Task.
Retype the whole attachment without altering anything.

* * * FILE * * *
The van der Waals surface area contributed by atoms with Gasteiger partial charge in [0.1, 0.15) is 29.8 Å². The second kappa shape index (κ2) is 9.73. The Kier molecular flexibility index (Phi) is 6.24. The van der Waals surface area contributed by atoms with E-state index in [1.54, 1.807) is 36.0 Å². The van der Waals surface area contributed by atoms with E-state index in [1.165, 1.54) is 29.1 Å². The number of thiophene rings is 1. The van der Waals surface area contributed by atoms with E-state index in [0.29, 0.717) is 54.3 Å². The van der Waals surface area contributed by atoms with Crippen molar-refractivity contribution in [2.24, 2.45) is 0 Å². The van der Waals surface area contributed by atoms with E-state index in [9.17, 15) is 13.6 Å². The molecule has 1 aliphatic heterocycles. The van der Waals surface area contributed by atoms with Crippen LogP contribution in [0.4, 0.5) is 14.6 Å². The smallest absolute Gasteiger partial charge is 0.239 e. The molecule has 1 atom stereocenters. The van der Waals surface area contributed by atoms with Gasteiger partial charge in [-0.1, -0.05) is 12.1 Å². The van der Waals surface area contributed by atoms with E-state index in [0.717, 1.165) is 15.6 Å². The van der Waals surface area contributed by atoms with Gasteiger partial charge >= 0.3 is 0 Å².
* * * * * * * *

The van der Waals surface area contributed by atoms with Gasteiger partial charge in [0.1, 0.15) is 29.8 Å². The second kappa shape index (κ2) is 9.73. The Kier molecular flexibility index (Phi) is 6.24. The van der Waals surface area contributed by atoms with E-state index in [1.54, 1.807) is 36.0 Å². The van der Waals surface area contributed by atoms with E-state index in [1.165, 1.54) is 29.1 Å². The number of thiophene rings is 1. The van der Waals surface area contributed by atoms with E-state index in [0.29, 0.717) is 54.3 Å². The van der Waals surface area contributed by atoms with Crippen molar-refractivity contribution in [2.24, 2.45) is 0 Å². The van der Waals surface area contributed by atoms with E-state index in [9.17, 15) is 13.6 Å². The molecule has 1 aliphatic heterocycles. The van der Waals surface area contributed by atoms with Crippen LogP contribution in [0.4, 0.5) is 14.6 Å². The smallest absolute Gasteiger partial charge is 0.239 e. The molecule has 1 atom stereocenters. The van der Waals surface area contributed by atoms with Gasteiger partial charge in [-0.1, -0.05) is 12.1 Å². The van der Waals surface area contributed by atoms with E-state index in [0.717, 1.165) is 15.6 Å². The van der Waals surface area contributed by atoms with Gasteiger partial charge >= 0.3 is 0 Å².